Monday, January 13, 2014

West Virginia to nation: environmental regulation is the enemy and time is our friend -- just drink water from our plastic bottles and you will be safe until this crisis blows over … by gimleteye

The vaunted capacity of enlightened corporations to do better than government to protect the public interest just cracked a big leak in West Virginia.

The most curious omission in media coverage of the West Virginia pollution disaster -- the city of Charleston has been brought to a halt -- is the absence of discussion how politics in West Virginia harbors antipathy to the very environmental regulations that ought to protect the state's drinking water.

Here is a glaring example how the Tea Party/ radical right's agenda -- adopted in coal country by Democrats -- breaks down. It is almost as though the media -- that knows no boundaries when it comes to matching mayhem to the appetite of its audiences -- has found something in the underbrush of the West Virginia tragedy that is too horrible: the indelicate matter of voters supporting choices that undermine their own existence.

It is curious that at the very same time, the media has macerated a similar totemic event in New Jersey, where the George Washington Bridge monster traffic jam ties back to political ambition gone haywire. Arguably the Elk River in West Virginia represents the same theme of politics making mince-meat of citizen safety with a significantly more dire outcome than waiting in lines of traffic. Yet the media holds its nose.

Although both US Senators from West Virginia are Democrats, they are a leaden part of the Democratic majority in the Senate that exposes the American public to the worst of right-wing extremism against environmental regulation.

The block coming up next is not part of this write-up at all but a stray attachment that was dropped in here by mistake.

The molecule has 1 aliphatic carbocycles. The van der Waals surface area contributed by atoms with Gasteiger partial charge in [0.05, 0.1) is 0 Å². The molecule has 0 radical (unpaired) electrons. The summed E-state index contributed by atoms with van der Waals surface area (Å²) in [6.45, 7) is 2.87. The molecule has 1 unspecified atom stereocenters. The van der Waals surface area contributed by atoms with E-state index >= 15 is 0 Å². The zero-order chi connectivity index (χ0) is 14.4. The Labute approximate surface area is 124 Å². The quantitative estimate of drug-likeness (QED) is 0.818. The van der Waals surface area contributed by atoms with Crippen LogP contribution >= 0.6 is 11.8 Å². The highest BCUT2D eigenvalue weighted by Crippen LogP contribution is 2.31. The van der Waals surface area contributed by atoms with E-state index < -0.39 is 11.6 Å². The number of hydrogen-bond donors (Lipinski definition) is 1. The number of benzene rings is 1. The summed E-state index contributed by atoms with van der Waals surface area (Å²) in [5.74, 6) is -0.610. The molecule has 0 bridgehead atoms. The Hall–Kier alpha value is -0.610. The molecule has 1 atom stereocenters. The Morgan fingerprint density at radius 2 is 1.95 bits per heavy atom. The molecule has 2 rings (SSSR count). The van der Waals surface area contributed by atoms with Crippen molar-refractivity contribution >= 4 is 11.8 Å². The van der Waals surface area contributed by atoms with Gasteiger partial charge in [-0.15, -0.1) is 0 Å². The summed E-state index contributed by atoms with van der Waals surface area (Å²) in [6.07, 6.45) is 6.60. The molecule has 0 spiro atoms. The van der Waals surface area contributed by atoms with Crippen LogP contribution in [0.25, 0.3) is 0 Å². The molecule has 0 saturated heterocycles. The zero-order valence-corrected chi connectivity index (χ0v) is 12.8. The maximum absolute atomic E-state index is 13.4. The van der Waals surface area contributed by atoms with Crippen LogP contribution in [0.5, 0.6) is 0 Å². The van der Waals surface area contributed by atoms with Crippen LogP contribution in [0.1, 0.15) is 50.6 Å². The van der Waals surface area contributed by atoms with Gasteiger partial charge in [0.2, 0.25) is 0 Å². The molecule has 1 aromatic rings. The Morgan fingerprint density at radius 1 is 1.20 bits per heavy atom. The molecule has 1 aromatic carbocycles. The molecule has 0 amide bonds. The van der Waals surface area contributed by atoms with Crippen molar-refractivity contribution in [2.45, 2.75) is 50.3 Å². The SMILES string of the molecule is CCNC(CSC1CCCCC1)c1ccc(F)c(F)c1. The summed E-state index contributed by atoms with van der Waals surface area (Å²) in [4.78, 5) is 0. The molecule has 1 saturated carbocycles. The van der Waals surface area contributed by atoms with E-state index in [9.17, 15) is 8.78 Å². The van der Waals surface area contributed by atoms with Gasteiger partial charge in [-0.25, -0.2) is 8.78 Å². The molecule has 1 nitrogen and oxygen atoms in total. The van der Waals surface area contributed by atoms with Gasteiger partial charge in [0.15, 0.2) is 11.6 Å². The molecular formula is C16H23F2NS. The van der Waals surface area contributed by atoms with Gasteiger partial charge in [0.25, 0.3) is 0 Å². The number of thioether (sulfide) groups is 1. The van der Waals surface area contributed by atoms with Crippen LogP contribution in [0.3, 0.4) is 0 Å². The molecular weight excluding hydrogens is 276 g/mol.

West Virginia is a poor state. Poverty indexes put the state near the very bottom. So when a story like the Elk River, that bears an eery familiarity to the burning rivers of the industrial midwest that spurred in the 1970's the first federal environmental laws, emerges: one struggles for interpretation more clear than a poor state subject to most unfortunate, unavoidable calamity.

Not a word over there at Fox News how environmental rules might have reached to protect Charleston's drinking water from the owners of the coal-industry company. The Politburo in the Soviet Union had the Soviet era organ called Pravda to selectively inform Russians. That pretty much defines what Fox News is, when it comes to rules protecting the environment. Where is the indignation? Where is the outcry?

Although federal regulatory authority -- through the bogeyman of the right-wing, the US EPA -- is not implicated in the Elk River disaster, the shadow cast over a city incapable of delivering clean water to citizens invites full disclosure.

According to news reports, even though the tanks were decades beyond their useful life, the catastrophic pollution event awaits dilution and time. Thus it is always with pollution in the United States.

The name of the company responsible for the catastrophe in West Virginia: Freedom Industries.

2 comments:

Anonymous said...

People get what they deserve. If you keep voting against yourself, sooner or later, you will get what you voted for.

On another note, we have to be thankful for many things. The sun to bring us light and to sustain us, clean water, food, shelter, provisions, good health, an ability to think, and to live in America.

Antal Kardos said...

Having being born and raised in WV I can tell you that the key point you made was how poor the state is. A lot of people are just looking for quick money, hence why fracking has taken hold so well. My hometown of Wheeling has seen rents go from the hundreds per month to thousands because of all the temporary gas workers. But it's all short-term gain, and that's my frustration. They just don't see it. Though you could say that some of the blame is on me (and my peers). As soon as I graduated with high school I was gone. I moved to Miami and went to UM for school. I took my brain and conscious and left my home state in the dust because, ultimately, I guess I wanted the same thing they want: more more more! I've learned my lesson now.